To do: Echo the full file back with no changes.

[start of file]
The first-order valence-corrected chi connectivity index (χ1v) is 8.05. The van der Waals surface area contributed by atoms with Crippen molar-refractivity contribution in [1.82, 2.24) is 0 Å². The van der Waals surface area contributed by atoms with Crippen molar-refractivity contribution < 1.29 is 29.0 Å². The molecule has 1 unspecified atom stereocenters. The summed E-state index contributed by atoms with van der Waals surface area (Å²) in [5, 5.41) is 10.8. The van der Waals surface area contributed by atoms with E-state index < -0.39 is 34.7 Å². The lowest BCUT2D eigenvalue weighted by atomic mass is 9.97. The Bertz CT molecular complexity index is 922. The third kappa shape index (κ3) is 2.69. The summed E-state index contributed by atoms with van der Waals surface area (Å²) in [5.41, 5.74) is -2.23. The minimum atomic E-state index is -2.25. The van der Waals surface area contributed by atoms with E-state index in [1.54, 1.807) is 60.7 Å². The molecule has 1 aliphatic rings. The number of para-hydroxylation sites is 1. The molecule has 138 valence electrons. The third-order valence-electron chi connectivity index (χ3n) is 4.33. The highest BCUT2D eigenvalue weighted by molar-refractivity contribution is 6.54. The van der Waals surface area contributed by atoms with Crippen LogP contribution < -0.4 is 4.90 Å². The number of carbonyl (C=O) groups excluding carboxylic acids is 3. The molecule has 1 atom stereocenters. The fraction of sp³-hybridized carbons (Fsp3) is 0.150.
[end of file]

The first-order valence-corrected chi connectivity index (χ1v) is 8.05. The van der Waals surface area contributed by atoms with Crippen molar-refractivity contribution in [1.82, 2.24) is 0 Å². The van der Waals surface area contributed by atoms with Crippen molar-refractivity contribution < 1.29 is 29.0 Å². The molecule has 1 unspecified atom stereocenters. The summed E-state index contributed by atoms with van der Waals surface area (Å²) in [5, 5.41) is 10.8. The van der Waals surface area contributed by atoms with E-state index < -0.39 is 34.7 Å². The lowest BCUT2D eigenvalue weighted by atomic mass is 9.97. The Bertz CT molecular complexity index is 922. The third kappa shape index (κ3) is 2.69. The summed E-state index contributed by atoms with van der Waals surface area (Å²) in [5.41, 5.74) is -2.23. The minimum atomic E-state index is -2.25. The van der Waals surface area contributed by atoms with E-state index in [1.54, 1.807) is 60.7 Å². The molecule has 1 aliphatic rings. The number of para-hydroxylation sites is 1. The molecule has 138 valence electrons. The third-order valence-electron chi connectivity index (χ3n) is 4.33. The highest BCUT2D eigenvalue weighted by molar-refractivity contribution is 6.54. The van der Waals surface area contributed by atoms with Crippen LogP contribution < -0.4 is 4.90 Å². The number of carbonyl (C=O) groups excluding carboxylic acids is 3. The molecule has 1 atom stereocenters. The fraction of sp³-hybridized carbons (Fsp3) is 0.150.